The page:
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Forum » SpaceEngine » Feedback and Suggestions » Axial Precession in SE ((or is Precession the correct term?))
Axial Precession in SE
smjjamesDate: Saturday, 06.10.2012, 23:22 | Message # 1
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While playing around with the time step when setting up for a neat screenshot, I had a thought about whether axial procession is in SE (I was hoping that the rings would change orientation as the planets axis moved). However, it apparently isn't, so I thought it would be something cool to add for SE.

Not sure how planets with extreme axial tilts like 209 for this particular planet or planets that don't have a moon to stabilize the axial tilt would be dealt with though.

Also, I thought it was called Axial Procession, but wiki calls it Precession.





 
SpaceEngineerDate: Sunday, 07.10.2012, 08:54 | Message # 2
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Yes, this is called precession. It is used in SE for Earth, for other planets I have no data, and it is not calculated for procedural planets, because I don't know how to do this.




 
smjjamesDate: Sunday, 07.10.2012, 15:51 | Message # 3
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I thought it might be as simple as entering a common formula for all planets to use, but okay.




 
FastFourierTransformDate: Friday, 05.08.2016, 17:15 | Message # 4
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I'm sorry for reviving this old thread but I don't want to collapse the forum with a new one dealing with the same issue.

Quote SpaceEngineer ()
this is called precession. It is used in SE for Earth, for other planets I have no data, and it is not calculated for procedural planets, because I don't know how to do this.


I've found an interesting article where they calculate the precession for other planets of the Solar System. The axial precession we are talking here is what generates the precession of the equinoxes (forced precession), and it's caused by the inclination of the Moon's orbital plane (that contributes to the 69% of this precession) to the equatorial plane of the Earth, and the inclination of the orbital plane of the Earth to the equatorial plane (the contribution of the Sun). This configuration for the Earth-Moon-Sun system generates a torque on the planet and thus a giroscopic effect. The other kind of precessión is the Chandler Wobble (Free Eulerian Precession) and it's due to the mass distribution of Earth. In the article they explain how to calculate both teorically (reality is always much more complex but it could be a good aproximation).

The article arrives to this figures for the forced precession:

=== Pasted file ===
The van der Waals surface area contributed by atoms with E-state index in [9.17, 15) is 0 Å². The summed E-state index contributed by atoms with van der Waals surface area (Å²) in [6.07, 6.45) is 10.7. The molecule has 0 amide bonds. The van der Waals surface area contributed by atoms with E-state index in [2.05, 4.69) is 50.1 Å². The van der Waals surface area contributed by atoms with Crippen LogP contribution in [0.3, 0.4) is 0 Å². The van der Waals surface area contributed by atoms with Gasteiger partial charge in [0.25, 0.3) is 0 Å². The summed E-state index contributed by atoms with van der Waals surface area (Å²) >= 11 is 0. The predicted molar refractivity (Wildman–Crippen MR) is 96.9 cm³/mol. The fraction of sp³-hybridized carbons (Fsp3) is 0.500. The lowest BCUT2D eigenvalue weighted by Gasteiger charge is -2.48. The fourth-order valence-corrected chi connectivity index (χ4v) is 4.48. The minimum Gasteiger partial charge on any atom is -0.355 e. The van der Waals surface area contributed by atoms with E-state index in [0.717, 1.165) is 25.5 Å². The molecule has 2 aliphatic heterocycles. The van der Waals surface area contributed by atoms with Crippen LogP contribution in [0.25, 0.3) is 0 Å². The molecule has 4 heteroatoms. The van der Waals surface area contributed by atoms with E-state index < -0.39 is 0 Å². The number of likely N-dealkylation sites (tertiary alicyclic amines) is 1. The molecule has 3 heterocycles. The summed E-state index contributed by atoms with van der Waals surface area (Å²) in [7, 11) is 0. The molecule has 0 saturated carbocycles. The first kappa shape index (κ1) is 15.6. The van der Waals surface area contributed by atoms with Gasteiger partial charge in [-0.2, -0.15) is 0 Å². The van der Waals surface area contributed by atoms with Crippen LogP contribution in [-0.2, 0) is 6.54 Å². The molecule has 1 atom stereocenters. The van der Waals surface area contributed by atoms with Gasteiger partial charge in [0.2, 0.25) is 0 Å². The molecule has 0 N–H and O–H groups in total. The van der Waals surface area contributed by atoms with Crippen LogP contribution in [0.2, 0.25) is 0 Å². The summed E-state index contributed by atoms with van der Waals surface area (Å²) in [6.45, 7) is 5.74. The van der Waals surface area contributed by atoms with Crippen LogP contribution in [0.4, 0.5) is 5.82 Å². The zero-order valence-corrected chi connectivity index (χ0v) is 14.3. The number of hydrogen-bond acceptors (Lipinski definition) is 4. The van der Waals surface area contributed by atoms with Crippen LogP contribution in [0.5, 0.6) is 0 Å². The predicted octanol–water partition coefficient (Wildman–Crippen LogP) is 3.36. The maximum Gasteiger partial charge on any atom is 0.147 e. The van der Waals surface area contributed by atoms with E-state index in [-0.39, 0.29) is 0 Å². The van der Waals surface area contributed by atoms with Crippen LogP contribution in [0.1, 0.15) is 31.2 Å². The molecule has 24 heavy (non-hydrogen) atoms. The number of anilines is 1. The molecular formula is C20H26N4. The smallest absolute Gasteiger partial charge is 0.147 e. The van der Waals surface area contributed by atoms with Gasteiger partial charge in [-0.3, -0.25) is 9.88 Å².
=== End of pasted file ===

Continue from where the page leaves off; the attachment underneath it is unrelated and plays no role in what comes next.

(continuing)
• Earth - Torque is exerted by: Moon (69%) +Sun (31%) - Axis inclination: 23º.5 - Period of precession: 25.700 years
  • Moon - Torque is exerted by: Earth - Axis inclination: 6º.7 - Period of precession: 78,5 years
  • Mars - Torque is exerted by: Sun - Axis inclination: 25º.2 - Period of precession: 178.000 years
  • Jupiter - Torque is exerted by: Sun - Axis inclination: 3º.1 - Period of precession: 0,5 Myr
  • Saturn - Torque is exerted by: Sun (Titan exerts the 90% of the torque of the moons but even this torque is insignificant compared to that of the Sun) - Axis inclination: 26º.7 - Period of precession: 1,8 Myr
  • Neptune - Torque is exerted by: Sun - Axis inclination: 29º.4 - Period of precession: 23 Myr
  • Callisto - Torque is exerted by: Jupiter - Axis inclination: ~0º (imperceptible) - Period of precession: 200 years
  • Titan - Torque is exerted by: Saturn - Axis inclination: ~0º (imperceptible) - Period of precession: 200 years
  • Triton - Torque is exerted by: Neptune - Axis inclination: ~0º (imperceptible) - Period of precession: 65 years
  • Iapetus - Torque is exerted by: Saturn - Axis inclination: 9º - Period of precession: 29.000 years


Could this calculation be applied to SE to measure the forced precession for procedural systems? Satellites orbits, inclination to the orbital plane and distance to the star are needed as inputs and then you have the precession period. Maybe in some case could be something noticiable.

By the way the free precession, that generates the Chandler Wobble on Earth differs from the calculated value in this article (measured period: 434 days - calculated period: 306 days) due to the dependance on the density of the Planet. This is one proof of the existence of the mantle (more elastic planet that the one that was presumed in the calculations). So if Chandle Wobble is also implemented in SE, it would have to take into account the inner structure of the planet/moon. The effect on Earth is totally insignificant (the projected oscilation to the surface of the planet has an amplitud of 6 meters around the poles) but maybe in some configurations could be important.

I know this is not a very important issue to solve in SE but I would like to see more of these details on procedurally generated planets smile
 
Forum » SpaceEngine » Feedback and Suggestions » Axial Precession in SE ((or is Precession the correct term?))
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